Jul 25 2013

Great Golden Digger

Published by at 7:30 am under Insects, Fish, Frogs

Great golden digger wasp on spreading dogbane (photo by Kate St. John)

I always look for birds when I’m outdoors but they just aren’t as conspicuous as the bugs are in July.

Last weekend on the Montour Trail I found a large black-and-orange wasp feeding on spreading dogbane.  It attracted my attention because it was huge and had bright orange legs and abdomen.

My search at bugguide.net identified it as a great golden digger wasp (Sphex ichneumoneus).

The name is apt.  They are huge, golden (their foreheads are gold!), and they dig a hole to create their nests.

Great golden diggers are solitary.  To make a nest a female digs a vertical hole with lateral chambers.  For each egg laid, she captures and paralyzes a katydid or grasshopper, then drags it into one of the chambers, lays an egg on it and seals the chamber.  The larva feasts on the paralyzed insect and emerges as a wasp.  Read more of this amazing story here.

I tried to get a good photo showing her orange body.  Below she flaps her wings to perch on an unstable flower.

Great golden digger wasp (photo by Kate St. John)

 

Was I afraid she’d sting me?  No.  She was too busy feeding.

Later I learned I had nothing to fear.  Though intimidating, this species is not aggressive.

 

(photos by Kate St. John)

p.s. Check the video link at “Art from Hershey, PA”s comment below to see what the digger’s nest looks like from above.

6 responses so far

6 Responses to “Great Golden Digger”

  1. Art from Hershey PAon 25 Jul 2013 at 1:38 pm

    Kate,
    This happens to me all the time. I never know about something, and then I witness it twice in one day. What are the odds? Please see link below. Gary Kinkley, Quittapahilla Audubon Board Member and Past President, just posted this short video:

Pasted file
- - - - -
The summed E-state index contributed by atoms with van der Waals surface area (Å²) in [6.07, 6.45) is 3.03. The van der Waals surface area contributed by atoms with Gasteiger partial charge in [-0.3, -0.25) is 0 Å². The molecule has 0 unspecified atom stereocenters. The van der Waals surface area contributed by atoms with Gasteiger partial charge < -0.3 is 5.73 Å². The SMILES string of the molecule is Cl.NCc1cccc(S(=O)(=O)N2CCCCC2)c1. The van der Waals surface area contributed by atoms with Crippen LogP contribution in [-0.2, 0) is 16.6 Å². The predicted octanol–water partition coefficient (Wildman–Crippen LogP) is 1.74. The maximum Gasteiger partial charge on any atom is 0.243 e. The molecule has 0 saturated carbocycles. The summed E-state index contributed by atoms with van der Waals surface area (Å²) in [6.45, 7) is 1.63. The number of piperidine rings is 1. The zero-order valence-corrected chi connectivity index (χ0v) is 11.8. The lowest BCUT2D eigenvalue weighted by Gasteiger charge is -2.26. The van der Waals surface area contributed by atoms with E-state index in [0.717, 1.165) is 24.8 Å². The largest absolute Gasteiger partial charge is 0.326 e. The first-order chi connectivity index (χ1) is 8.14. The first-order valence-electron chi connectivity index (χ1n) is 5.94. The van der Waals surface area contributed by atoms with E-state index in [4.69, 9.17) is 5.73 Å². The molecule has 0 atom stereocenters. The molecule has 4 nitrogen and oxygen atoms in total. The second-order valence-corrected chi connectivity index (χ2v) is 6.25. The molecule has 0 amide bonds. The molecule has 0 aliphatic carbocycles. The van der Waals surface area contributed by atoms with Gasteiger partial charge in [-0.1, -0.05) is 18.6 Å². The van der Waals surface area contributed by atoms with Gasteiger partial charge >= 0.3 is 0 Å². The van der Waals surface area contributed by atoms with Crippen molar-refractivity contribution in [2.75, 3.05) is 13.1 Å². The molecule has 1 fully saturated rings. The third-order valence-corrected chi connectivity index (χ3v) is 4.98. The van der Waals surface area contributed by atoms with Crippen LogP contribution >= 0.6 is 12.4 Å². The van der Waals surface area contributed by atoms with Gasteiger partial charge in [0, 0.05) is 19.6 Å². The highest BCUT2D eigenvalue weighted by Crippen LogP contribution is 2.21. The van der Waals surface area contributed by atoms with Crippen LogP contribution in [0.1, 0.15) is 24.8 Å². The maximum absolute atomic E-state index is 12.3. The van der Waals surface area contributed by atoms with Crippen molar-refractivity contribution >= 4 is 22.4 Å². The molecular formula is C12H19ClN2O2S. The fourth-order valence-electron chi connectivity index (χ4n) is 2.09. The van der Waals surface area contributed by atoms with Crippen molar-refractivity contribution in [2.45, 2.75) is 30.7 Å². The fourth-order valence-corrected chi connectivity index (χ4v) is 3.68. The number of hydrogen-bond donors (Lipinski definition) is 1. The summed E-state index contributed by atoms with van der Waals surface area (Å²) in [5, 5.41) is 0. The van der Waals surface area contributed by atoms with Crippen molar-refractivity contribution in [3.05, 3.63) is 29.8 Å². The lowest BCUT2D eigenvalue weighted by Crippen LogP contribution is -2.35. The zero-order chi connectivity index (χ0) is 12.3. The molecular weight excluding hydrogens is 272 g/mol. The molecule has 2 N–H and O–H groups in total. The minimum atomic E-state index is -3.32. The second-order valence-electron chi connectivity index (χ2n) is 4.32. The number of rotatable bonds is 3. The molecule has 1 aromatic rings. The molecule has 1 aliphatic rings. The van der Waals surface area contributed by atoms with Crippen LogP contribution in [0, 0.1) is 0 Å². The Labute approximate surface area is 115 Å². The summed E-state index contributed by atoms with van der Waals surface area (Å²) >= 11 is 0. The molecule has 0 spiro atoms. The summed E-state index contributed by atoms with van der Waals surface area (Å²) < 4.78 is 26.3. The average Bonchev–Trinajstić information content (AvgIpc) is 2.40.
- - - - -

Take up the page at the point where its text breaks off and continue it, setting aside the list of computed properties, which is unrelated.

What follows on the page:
https://www.facebook.com/photo.php?v=394556910643935

    Small world, small world indeed! :-)

    Art

  2. Ianon 25 Jul 2013 at 1:51 pm

    Great post! I’ve come across forest clearings (old building foundations in State Forests) that were full of short-toothed mountain mint. I could stand there for hours just trying to see all of the pollinator diversity. Never ceases to amaze.

  3. Marcy Con 25 Jul 2013 at 6:28 pm

    Can’t miss this one…looks like it was on dogbane? (Indian Hemp is what I call it). My mountain mint was full of tiny smaller than sweat bees to huge bumblebees, a white M hairstreak, and some huge hairy flies…need to see what they are…scary looking up close in the photos…the mint blossom didn’t look like much, but it was and still is busy all day…

    You are getting very, very nice photos Miss Kate…guess you won’t be needing us for photos…

  4. Kate St. Johnon 25 Jul 2013 at 7:34 pm

    Marcy, oh yes I will need photos! I’m inspired to research new topics by the photos you send.

  5. FAITH CORNELLon 26 Jul 2013 at 12:42 am

    all these wonderful photos of flowers and bugs (some ughs) they are all beautiful in their way and made that way I am sure in order to survive Mother Nature. I so appreciate all your hard work Kate as I am still trying to cope with life. Older I get the more time I have to do whatever I want and somedays I don’t want to do anything but I always walk & love to see what bugs are out. A weird summer for sure with the large amounts of rain & the higher temp and humidity. Even the birds I noticed were quiet during the 90s week but they sure were out early in the day. But I see that the poison ivy is more poisonous during this heat & humidity so you have to be a little more careful. Faith.

  6. Kate St. Johnon 26 Jul 2013 at 7:37 am

    Faith, it’s good to hear from you. I’ve noticed the quiet birds and poison ivy too. The poison ivy is growing like gangbusters and reaching out across the trails. I have had to be extra careful in Schenley Park where it almost touches me as I walk by.

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